Adamiak recognized by the Electrostatics Society of America

Western Engineering News | July 22, 2016

Headshot of Kazimierz AdamiakA remarkable career in research and impressive contributions to the engineering profession has earned a professor recognition from the Electrostatics Society of America (ESA).

Western Engineering congratulates Professor Kazimierz Adamiak, recipient of the 2016 ESA Lifetime Achievement Award — an honour that recognizes outstanding contributions to the field of electrostatics.

A faculty member for 26 years, Adamiak joined the department of Electrical and Computer Engineering at Western in 1990. His research interests in applied and computational electrostatics, electrohydrodynamics, corona discharges and microfluidics are reflected through his diverse career accomplishments.

This prestigious award is a clear testament to Adamiak’s outstanding dedication to his work.

G.S. Peter Castle, Professor Emeritus and Adjunct Research Professor in the department of Electrical and Computer Engineering at Western, spoke highly of his colleague’s achievements in a written letter of support.

“The pervasiveness of his work can be best identified by his unique contributions and developments in the field of computational electromagnetics,” said Castle. “There is no question that Professor Adamiak is the ‘go to guy’ should anyone need help or advice on any aspect of numerical modeling of electrostatic phenomena.”

Adamiak is best known for his unique contributions to modeling the corona discharge. He pioneered the methodology of combining the Boundary Element Method with the Finite Element Method for simulating the corona discharge in various geometries.

As a result of this work, he has collaborated with researchers world-wide, and subsequently expanded his interest to electrohydrodynamics and dielectric barrier discharges.

Since his first paper in electrostatics in 1991, he has published 88 papers devoted to these topics.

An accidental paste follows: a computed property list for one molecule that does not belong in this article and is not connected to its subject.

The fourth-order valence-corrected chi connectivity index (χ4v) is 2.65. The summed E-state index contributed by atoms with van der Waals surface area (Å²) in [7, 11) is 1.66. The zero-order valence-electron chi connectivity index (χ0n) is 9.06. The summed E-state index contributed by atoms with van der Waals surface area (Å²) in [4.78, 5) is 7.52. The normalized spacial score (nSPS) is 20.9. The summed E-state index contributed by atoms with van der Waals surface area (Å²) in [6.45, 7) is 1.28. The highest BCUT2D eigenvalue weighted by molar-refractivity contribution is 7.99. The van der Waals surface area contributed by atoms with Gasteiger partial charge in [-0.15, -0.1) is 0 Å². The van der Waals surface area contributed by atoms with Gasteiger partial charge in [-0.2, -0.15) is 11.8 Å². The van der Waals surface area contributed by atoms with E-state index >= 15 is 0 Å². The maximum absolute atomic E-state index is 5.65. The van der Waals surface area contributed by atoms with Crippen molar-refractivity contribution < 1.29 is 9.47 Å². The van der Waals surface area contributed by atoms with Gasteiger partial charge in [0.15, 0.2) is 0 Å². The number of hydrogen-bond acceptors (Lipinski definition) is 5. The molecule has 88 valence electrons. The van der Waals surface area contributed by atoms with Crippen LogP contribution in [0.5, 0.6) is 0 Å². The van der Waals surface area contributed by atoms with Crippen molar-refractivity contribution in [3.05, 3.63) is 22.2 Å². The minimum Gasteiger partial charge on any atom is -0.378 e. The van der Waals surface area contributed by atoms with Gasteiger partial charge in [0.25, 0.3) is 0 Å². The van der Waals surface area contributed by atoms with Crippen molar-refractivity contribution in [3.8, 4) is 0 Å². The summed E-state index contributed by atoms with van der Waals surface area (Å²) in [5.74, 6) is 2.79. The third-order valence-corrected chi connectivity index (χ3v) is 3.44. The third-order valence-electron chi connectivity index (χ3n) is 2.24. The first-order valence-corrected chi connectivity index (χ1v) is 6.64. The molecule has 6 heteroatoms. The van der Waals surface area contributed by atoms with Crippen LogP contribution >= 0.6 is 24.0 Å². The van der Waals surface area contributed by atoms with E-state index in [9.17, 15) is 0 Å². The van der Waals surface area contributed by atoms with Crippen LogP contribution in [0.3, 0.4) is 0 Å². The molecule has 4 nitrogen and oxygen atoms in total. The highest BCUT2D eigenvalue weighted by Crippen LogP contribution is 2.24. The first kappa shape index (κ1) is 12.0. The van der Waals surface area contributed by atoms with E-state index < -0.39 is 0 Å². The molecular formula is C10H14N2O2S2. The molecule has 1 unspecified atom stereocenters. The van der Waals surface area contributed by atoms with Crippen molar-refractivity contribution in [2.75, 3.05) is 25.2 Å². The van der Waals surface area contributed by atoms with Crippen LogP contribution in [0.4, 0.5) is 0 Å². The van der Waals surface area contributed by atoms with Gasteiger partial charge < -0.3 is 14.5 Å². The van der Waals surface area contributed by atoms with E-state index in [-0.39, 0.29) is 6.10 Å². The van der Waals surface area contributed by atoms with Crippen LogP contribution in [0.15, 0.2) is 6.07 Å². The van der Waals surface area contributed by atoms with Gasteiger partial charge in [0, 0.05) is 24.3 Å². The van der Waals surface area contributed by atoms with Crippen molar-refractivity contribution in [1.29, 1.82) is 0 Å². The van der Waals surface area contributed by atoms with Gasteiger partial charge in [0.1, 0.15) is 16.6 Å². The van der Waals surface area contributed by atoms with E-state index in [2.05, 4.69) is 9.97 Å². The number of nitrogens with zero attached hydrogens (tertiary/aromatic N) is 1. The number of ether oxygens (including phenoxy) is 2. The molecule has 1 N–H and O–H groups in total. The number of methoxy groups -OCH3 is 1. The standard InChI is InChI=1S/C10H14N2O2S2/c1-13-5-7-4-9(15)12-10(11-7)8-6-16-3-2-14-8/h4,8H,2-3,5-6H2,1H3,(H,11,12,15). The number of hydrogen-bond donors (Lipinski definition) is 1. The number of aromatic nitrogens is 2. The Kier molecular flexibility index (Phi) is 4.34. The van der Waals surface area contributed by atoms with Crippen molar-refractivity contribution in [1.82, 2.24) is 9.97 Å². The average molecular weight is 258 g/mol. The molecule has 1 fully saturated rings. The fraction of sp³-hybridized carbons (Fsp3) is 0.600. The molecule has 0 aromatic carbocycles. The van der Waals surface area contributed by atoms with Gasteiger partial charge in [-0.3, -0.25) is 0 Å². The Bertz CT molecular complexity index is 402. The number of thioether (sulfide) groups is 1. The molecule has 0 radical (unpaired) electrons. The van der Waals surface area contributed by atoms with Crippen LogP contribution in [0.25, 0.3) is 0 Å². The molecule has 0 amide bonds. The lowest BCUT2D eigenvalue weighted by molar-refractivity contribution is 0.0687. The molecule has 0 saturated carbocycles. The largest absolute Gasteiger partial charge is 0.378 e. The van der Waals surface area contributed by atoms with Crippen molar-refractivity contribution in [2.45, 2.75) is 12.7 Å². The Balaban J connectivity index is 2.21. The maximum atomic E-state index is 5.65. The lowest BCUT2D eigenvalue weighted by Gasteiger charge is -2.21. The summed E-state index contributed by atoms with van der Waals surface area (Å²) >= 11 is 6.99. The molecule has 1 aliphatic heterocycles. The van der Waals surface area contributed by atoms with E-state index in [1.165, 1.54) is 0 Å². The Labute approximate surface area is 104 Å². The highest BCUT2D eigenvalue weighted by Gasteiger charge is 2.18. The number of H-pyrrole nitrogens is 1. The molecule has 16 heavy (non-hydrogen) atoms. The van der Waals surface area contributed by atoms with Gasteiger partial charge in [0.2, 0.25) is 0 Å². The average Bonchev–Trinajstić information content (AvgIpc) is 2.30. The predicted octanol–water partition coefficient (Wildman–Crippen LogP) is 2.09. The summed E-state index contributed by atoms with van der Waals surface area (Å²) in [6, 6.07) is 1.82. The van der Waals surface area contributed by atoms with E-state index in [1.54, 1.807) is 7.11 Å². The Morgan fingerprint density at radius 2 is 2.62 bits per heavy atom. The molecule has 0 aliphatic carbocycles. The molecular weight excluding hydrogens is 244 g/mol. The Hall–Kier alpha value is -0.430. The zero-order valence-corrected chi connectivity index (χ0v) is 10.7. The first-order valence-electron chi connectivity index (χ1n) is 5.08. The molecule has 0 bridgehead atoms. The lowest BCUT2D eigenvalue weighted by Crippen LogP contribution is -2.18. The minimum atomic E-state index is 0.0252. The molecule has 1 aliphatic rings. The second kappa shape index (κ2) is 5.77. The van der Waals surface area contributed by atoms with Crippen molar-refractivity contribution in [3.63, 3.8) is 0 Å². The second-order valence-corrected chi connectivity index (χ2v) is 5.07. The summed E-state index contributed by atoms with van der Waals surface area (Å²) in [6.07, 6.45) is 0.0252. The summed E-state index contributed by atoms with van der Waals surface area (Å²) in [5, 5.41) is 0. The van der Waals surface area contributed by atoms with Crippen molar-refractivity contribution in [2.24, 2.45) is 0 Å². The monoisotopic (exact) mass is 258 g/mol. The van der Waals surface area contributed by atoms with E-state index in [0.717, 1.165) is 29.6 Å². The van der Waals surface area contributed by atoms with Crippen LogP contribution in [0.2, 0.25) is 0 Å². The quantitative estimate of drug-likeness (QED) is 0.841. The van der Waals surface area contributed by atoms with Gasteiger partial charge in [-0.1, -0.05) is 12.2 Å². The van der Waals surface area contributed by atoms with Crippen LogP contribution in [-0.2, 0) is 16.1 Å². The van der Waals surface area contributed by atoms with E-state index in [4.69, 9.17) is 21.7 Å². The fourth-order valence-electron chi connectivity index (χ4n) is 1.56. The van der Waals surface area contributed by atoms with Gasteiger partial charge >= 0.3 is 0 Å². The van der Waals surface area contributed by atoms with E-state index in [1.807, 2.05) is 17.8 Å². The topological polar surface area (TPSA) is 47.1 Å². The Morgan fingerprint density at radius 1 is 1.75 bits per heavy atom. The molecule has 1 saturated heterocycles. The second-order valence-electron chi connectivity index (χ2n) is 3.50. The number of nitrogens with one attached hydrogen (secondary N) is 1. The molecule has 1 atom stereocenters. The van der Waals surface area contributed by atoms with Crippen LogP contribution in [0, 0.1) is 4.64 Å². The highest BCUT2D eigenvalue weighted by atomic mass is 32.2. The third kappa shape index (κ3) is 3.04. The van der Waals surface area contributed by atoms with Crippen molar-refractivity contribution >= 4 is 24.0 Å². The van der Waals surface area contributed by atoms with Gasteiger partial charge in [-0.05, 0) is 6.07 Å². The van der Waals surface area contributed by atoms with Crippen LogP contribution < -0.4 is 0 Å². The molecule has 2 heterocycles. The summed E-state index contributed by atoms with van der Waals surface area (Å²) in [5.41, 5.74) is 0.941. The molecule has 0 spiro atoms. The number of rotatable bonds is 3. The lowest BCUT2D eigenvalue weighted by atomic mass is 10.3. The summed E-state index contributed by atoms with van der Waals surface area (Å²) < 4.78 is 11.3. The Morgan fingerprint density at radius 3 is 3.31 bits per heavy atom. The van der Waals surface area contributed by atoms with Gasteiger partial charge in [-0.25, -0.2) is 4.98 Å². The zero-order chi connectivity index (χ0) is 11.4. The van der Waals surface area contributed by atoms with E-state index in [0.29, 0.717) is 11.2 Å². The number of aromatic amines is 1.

In addition to his personal research efforts, Adamiak has contributed greatly to the engineering profession. He is a registered Professional Engineer, Fellow of the Institute of Electrical and Electronics Engineers (IEEE) and the Associate Editor of the Journal of Electrostatics.

“He has provided extensive service as a reliable and knowledgeable reviewer for many journals and editorial work for the IEEE Transactions on Industry Applications, Journal of Electrostatics, Particulate Science and Technology among others,” said Castle.

“Professor Adamiak is highly deserving of the ESA recognition of a Lifetime Achievement Award.”

A member of the ESA for more than 20 years, Adamiak’s passion for electrostatics is evident.

“Modern electrostatics has led to development of devices that have significantly affected our lives” said Adamiak. “It is hard to imagine our society functioning without copying machines or laser printers — without electrostatics, these devices would not exist.”

As for the future of his research, Adamiak displayed excitement for the possibilities.

“Electrostatic research continues to evolve,” he explained. “Recently, it changed its focus to electrohydrodynamics, microelectromechanical systems, non-thermal plasma and others.”

Adamiak — who has devoted his career to electrostatics — felt truly honored to be recognized with an ESA Lifetime Achievement Award.